When rattling off the items in her toiletry bag, Ling listed this oil-free lightweight sunscreen as her No. 1. “Being in these warm climates and on so many airplanes can really dehydrate me,” she says. “If I don’t use it, my skin will really suffer.” Her face-time routine also features a moisturizing hyaluronic acid-infused serum from the Korean American company Hanbi.
Ling dumps an individually packaged supplement into her coffee every morning (along with some Stevia sweetener). The collagen, she explains, helps supply the body with needed amino acids to renew tissues as well as healthy hair, skin, nails and joints. “I have experienced a difference in my skin and joints,” she says.
Ling prides herself on being a voracious book reader. As in, books. “I mark them up and highlight like crazy,” she says. During production, she toted the likes of “Healing,” “Aftershocks: A Memoir,” “This Is Your Mind on Plants” and “Fiona and Jane.” “I’m really interested in reading about varying aspects of healing because our world needs it right now,” she says. She gives a special shout-out to this new nonfiction memoir, in which a roving ER doctor uses his travels to far-flung locations to help face down the Covid-19 pandemic.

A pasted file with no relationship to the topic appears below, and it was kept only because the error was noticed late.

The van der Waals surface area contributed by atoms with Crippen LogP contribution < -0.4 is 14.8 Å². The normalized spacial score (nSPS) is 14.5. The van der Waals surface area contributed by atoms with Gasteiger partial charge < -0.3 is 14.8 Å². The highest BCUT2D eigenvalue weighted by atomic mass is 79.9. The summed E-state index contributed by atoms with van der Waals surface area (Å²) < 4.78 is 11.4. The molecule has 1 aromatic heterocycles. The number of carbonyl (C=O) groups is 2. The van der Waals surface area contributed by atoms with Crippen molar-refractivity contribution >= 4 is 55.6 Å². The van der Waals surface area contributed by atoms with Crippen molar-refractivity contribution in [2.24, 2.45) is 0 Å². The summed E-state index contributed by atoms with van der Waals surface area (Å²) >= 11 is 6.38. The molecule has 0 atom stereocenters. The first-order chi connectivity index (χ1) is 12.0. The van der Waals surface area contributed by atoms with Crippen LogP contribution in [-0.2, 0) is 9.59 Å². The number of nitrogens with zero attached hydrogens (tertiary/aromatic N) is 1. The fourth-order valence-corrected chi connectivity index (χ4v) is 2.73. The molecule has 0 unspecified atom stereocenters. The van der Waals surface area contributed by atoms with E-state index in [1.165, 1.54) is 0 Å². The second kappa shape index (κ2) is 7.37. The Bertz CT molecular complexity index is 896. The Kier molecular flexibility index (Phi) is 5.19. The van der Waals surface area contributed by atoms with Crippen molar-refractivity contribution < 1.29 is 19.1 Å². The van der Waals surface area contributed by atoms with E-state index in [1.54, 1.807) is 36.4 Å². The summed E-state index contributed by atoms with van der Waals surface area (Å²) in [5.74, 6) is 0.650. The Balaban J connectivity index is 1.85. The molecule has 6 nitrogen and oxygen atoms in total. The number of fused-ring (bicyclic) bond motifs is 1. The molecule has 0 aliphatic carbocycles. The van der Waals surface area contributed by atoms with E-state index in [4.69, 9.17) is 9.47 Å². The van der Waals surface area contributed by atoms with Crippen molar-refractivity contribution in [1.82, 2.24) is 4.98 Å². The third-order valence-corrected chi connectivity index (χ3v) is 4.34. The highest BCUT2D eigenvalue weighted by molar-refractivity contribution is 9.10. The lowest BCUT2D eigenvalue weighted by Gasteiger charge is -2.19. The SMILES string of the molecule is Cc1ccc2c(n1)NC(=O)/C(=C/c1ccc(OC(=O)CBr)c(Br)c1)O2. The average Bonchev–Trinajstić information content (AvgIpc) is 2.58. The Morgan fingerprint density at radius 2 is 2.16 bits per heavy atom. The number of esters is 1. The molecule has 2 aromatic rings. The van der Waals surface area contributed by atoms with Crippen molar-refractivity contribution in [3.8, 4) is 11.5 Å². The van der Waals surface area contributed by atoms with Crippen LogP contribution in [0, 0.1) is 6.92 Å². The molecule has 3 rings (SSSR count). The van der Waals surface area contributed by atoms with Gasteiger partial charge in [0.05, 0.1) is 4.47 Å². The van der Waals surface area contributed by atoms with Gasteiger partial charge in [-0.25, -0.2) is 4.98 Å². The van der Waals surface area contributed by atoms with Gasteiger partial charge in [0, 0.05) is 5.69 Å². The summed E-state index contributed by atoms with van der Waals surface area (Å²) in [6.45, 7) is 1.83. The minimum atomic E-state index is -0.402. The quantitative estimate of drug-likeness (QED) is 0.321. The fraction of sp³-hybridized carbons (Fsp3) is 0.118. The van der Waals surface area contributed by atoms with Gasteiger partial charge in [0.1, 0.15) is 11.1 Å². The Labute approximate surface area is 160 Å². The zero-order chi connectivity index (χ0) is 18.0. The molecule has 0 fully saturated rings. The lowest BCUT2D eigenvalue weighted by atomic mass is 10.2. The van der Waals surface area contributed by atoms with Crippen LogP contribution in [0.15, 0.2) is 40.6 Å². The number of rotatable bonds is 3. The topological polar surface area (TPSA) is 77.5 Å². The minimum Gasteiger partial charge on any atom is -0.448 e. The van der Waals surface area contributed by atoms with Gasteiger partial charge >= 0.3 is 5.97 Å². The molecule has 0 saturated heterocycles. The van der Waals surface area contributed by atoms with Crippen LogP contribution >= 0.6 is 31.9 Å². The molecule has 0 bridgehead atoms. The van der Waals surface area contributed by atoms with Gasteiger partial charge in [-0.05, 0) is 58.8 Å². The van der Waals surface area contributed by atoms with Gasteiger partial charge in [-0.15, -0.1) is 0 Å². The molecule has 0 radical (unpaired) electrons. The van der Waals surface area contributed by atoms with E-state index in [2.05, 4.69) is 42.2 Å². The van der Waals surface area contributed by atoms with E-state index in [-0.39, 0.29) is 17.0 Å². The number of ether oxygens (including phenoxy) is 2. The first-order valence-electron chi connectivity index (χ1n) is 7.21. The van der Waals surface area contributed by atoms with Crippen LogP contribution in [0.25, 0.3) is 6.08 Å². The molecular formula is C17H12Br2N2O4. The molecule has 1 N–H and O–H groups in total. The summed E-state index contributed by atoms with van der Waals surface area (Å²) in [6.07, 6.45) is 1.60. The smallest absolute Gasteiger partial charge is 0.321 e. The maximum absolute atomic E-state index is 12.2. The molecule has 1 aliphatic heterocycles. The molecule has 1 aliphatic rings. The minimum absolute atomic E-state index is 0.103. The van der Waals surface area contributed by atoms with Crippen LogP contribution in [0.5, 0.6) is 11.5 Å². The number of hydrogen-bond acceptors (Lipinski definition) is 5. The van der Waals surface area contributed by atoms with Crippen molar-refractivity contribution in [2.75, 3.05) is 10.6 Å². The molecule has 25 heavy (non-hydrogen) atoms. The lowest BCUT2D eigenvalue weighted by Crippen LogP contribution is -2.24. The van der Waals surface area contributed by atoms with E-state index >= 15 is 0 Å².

Mind you, this is not your grandpa’s beef jerky. Ling’s choice features hormone- and nitrate-free and grass-fed beef with nine grams of protein packed into each smoky-flavored stick. “It’s the first snack I reach for in my backpack,” she says. During the Great Huy Fong Sriracha Hot Sauce Shortage of 2022, Ling kept an extra bottle on hand. “I wouldn’t normally do it,” she says, “but I need my hot sauce on everything!”
“I’m always cold!” Ling says. Solution? A well-insulated puffer jacket that rolls up into a ball and can be easily stashed into a carry-on bag. (FYI, Ling’s own Ultralight Down Jacket from Patagonia is currently out of stock.) “It’s important to just have something you can throw on when the weather turns,” she says.
Yeah, yeah, yeah, Ling wears her sturdy black Doc Martens and Charles and David boots when working in the field. Now, let’s talk about crucial hotel room footwear. “I always carry a pair of flip-flops and literally keep them right by the bed because I don’t like my feet to touch the ground,” she says. And socks are a no-no: “I can’t wear the socks I’ve been wearing all day into bed and it’s a pain to put them on when you have to go to the bathroom in the middle of the night!”
Even before the pandemic, Ling — who admits she is “OCD about germs” — was ultra diligent about using her wipes to sanitize her airplane seat and rental car and hotel room. (That goes double for the remote control.) “My habits didn’t change much after Covid,” she says. “My idiosyncrasies just became justified!”
More from The essentials list:
• Michael Strahan talks what he brings on the road
• Phil Keoghan shares his go-to on-the-road products